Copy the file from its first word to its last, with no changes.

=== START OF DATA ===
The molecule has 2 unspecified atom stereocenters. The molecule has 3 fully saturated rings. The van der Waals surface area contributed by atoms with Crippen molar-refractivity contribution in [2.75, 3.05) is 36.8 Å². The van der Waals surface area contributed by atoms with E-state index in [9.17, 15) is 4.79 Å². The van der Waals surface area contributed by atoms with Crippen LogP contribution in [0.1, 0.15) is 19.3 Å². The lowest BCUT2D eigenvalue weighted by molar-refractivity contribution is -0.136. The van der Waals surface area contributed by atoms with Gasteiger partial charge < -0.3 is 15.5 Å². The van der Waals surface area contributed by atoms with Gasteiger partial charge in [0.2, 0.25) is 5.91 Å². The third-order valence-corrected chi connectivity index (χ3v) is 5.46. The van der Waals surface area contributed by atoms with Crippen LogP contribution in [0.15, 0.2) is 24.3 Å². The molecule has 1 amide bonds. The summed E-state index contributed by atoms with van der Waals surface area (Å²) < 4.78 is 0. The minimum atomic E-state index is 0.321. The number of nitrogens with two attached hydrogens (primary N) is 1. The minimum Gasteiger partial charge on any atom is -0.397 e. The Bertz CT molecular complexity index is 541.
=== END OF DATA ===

The molecule has 2 unspecified atom stereocenters. The molecule has 3 fully saturated rings. The van der Waals surface area contributed by atoms with Crippen molar-refractivity contribution in [2.75, 3.05) is 36.8 Å². The van der Waals surface area contributed by atoms with E-state index in [9.17, 15) is 4.79 Å². The van der Waals surface area contributed by atoms with Crippen LogP contribution in [0.1, 0.15) is 19.3 Å². The lowest BCUT2D eigenvalue weighted by molar-refractivity contribution is -0.136. The van der Waals surface area contributed by atoms with Gasteiger partial charge < -0.3 is 15.5 Å². The van der Waals surface area contributed by atoms with Gasteiger partial charge in [0.2, 0.25) is 5.91 Å². The third-order valence-corrected chi connectivity index (χ3v) is 5.46. The van der Waals surface area contributed by atoms with Crippen LogP contribution in [0.15, 0.2) is 24.3 Å². The molecule has 1 amide bonds. The summed E-state index contributed by atoms with van der Waals surface area (Å²) < 4.78 is 0. The minimum atomic E-state index is 0.321. The number of nitrogens with two attached hydrogens (primary N) is 1. The minimum Gasteiger partial charge on any atom is -0.397 e. The Bertz CT molecular complexity index is 541.